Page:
After some weeks spent in Chile there’s some things I want to share with you. Not only things that I’ve learnt, but also advices I’ve been given for my further destinations by people who live here for a long time and other travelers.

1 – avoid anxious people.

It’s common to get robbed here. Chilean people are very clever. They know how to distract you and get your stuff when you don’t pay attention. Almost everyone I met so far had a story to share about things getting stolen from him. Laptop, Tablet, Camera, Wallet, Passport, or just a bag with every important thing inside. In the first place, never put all your important stuff in one bag. My goal is to go home without getting robbed. How? Be conscious, observe, be careful with your things, follow your feeling. If you have a bad feeling about a place, a hostel or people, leave this place. That’s always an option.

2 – money.

Chile is not a cheap place for travelers. It’s quite comparable to Germany to be honest. One Euro equals 750 Chilean Pesos. 1000 Pesos is one Luca. For a Beer you pay 3 Luca, for wine you can pay 5.000 CLP (5 Luca)  for a 1liter bottle. Hostels are quite pricy. 10 Luca per night is a good price. That would be around 15 Euros. Not cheap at all, especially when compared to places like Bolivia where everything is supposed to be very very cheap. Well, can’t tell yet, haven’t been there so far. But I will get back to it!

3 – take the bus.

Even for long distance travels the bus is the best way to go over here. It’s not expensive. You can find offers for 10.000 CLP from Santiago to the very south of Chile, Patagonia for example – it’s 700km or more towards south (depending on where exactly you are planing to go). I will tell you soon how much the trip I am planing to my next destination cost me. But for now I’ll keep it a secret 😉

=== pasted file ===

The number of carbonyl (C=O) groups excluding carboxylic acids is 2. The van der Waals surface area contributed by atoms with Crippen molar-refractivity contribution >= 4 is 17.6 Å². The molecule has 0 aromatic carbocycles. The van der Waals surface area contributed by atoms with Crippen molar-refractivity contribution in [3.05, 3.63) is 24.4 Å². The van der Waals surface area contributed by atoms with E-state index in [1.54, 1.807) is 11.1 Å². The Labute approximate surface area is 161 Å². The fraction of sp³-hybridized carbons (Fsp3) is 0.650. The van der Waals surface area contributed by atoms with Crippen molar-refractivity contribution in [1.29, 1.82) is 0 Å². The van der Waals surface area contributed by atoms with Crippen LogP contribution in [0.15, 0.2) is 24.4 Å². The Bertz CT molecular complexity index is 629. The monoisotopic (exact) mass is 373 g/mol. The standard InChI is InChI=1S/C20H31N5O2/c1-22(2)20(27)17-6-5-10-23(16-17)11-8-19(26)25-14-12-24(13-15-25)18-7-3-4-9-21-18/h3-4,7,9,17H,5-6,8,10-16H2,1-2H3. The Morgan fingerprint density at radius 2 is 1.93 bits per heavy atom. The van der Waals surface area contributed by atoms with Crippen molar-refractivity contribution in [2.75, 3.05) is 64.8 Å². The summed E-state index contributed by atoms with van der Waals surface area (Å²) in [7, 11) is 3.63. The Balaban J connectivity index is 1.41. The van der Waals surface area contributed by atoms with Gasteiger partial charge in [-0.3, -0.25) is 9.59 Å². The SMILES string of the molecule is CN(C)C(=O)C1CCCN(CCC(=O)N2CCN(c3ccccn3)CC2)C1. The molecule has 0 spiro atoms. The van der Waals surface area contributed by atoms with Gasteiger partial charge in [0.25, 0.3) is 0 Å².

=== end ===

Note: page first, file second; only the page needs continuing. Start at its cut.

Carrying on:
4 – the spanish language.

It’s quite obvious that chilean people tend to mumble. They don’t even give a damn that words like „gracias“ (thank you) are spelled with an „s“ at the end. They just say „gracia“. Basically they forget about the letter „s“ completely. It’s not the best place to learn spanish after all I’ve heard. But still it’s possible if you get used to the chilen…let’s call it slang.

5 – mobile phone?

well, if you chose to travel without a smartphone, you defenetely chose the more difficult way to go. But still, you can always go the old fashioned way. Asking people for help, and with that I’ve only had positive experiences so far. When arriving at a new place and having no idea about the map or hostels etc. it’s defenetely better to have a phone and wifi to google quickly and not get lost. But if you find an internetcafe, that’s always a good alternative option. It’s just more work. But it works.

6 – trade.

Since Chile is somewhat like an island – the Pacific Ocean on its west, the desert in the north, the Andes in the east, and the Antarctica in the south – it’s very strict with what can enter the country. So you better not bring coffee, maize or any organic souvenirs from neighbour countries such as Bolivia, Peru or Argentina with you. They might not make it through 😉

Anything else you’d like to know about Chile? Feel free to ask! Hope you could learn something new!